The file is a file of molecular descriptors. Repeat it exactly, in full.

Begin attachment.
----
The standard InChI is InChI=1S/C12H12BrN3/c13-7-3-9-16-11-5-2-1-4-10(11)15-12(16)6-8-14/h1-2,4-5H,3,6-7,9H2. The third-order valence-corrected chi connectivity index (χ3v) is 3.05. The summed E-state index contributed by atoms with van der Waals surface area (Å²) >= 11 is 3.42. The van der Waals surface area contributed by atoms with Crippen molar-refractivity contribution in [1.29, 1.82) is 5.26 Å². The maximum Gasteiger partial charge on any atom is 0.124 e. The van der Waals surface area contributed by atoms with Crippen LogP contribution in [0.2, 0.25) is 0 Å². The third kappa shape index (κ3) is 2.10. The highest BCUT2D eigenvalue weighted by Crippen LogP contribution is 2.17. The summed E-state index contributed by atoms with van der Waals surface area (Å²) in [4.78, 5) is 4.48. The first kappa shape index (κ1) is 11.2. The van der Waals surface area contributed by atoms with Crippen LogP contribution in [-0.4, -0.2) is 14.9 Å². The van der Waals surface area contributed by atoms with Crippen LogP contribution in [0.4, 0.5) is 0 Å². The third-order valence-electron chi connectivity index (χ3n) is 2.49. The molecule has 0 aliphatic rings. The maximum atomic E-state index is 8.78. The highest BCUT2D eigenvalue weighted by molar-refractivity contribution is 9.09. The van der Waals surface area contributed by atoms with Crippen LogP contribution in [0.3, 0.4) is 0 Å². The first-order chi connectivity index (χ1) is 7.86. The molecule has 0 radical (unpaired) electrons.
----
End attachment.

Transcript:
The standard InChI is InChI=1S/C12H12BrN3/c13-7-3-9-16-11-5-2-1-4-10(11)15-12(16)6-8-14/h1-2,4-5H,3,6-7,9H2. The third-order valence-corrected chi connectivity index (χ3v) is 3.05. The summed E-state index contributed by atoms with van der Waals surface area (Å²) >= 11 is 3.42. The van der Waals surface area contributed by atoms with Crippen molar-refractivity contribution in [1.29, 1.82) is 5.26 Å². The maximum Gasteiger partial charge on any atom is 0.124 e. The van der Waals surface area contributed by atoms with Crippen LogP contribution in [0.2, 0.25) is 0 Å². The third kappa shape index (κ3) is 2.10. The highest BCUT2D eigenvalue weighted by Crippen LogP contribution is 2.17. The summed E-state index contributed by atoms with van der Waals surface area (Å²) in [4.78, 5) is 4.48. The first kappa shape index (κ1) is 11.2. The van der Waals surface area contributed by atoms with Crippen LogP contribution in [-0.4, -0.2) is 14.9 Å². The van der Waals surface area contributed by atoms with Crippen LogP contribution in [0.4, 0.5) is 0 Å². The third-order valence-electron chi connectivity index (χ3n) is 2.49. The molecule has 0 aliphatic rings. The maximum atomic E-state index is 8.78. The highest BCUT2D eigenvalue weighted by molar-refractivity contribution is 9.09. The van der Waals surface area contributed by atoms with Crippen LogP contribution in [0.3, 0.4) is 0 Å². The first-order chi connectivity index (χ1) is 7.86. The molecule has 0 radical (unpaired) electrons.